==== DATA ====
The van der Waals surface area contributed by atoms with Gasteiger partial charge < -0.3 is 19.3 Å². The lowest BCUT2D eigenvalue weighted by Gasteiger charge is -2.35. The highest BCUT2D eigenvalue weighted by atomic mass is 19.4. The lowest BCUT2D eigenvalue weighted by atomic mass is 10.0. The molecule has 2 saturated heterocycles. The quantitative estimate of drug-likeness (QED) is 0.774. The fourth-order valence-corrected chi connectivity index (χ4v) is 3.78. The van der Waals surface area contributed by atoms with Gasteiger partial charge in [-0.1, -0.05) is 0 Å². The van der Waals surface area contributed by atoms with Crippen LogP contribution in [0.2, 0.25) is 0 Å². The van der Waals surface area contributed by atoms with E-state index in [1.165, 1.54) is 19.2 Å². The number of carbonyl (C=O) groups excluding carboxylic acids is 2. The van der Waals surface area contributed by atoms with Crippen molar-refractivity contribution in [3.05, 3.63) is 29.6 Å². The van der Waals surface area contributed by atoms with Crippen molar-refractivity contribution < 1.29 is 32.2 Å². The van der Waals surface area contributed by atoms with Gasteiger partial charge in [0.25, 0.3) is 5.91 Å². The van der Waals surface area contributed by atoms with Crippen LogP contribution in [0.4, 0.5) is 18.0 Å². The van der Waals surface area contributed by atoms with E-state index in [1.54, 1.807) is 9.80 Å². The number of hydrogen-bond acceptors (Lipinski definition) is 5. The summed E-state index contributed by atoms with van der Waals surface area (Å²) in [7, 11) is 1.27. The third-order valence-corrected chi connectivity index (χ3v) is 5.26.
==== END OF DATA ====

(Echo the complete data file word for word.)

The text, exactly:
The van der Waals surface area contributed by atoms with Gasteiger partial charge < -0.3 is 19.3 Å². The lowest BCUT2D eigenvalue weighted by Gasteiger charge is -2.35. The highest BCUT2D eigenvalue weighted by atomic mass is 19.4. The lowest BCUT2D eigenvalue weighted by atomic mass is 10.0. The molecule has 2 saturated heterocycles. The quantitative estimate of drug-likeness (QED) is 0.774. The fourth-order valence-corrected chi connectivity index (χ4v) is 3.78. The van der Waals surface area contributed by atoms with Gasteiger partial charge in [-0.1, -0.05) is 0 Å². The van der Waals surface area contributed by atoms with Crippen LogP contribution in [0.2, 0.25) is 0 Å². The van der Waals surface area contributed by atoms with E-state index in [1.165, 1.54) is 19.2 Å². The number of carbonyl (C=O) groups excluding carboxylic acids is 2. The van der Waals surface area contributed by atoms with Crippen molar-refractivity contribution in [3.05, 3.63) is 29.6 Å². The van der Waals surface area contributed by atoms with Crippen molar-refractivity contribution < 1.29 is 32.2 Å². The van der Waals surface area contributed by atoms with Gasteiger partial charge in [0.25, 0.3) is 5.91 Å². The van der Waals surface area contributed by atoms with Crippen LogP contribution in [0.4, 0.5) is 18.0 Å². The van der Waals surface area contributed by atoms with E-state index in [1.54, 1.807) is 9.80 Å². The number of hydrogen-bond acceptors (Lipinski definition) is 5. The summed E-state index contributed by atoms with van der Waals surface area (Å²) in [7, 11) is 1.27. The third-order valence-corrected chi connectivity index (χ3v) is 5.26.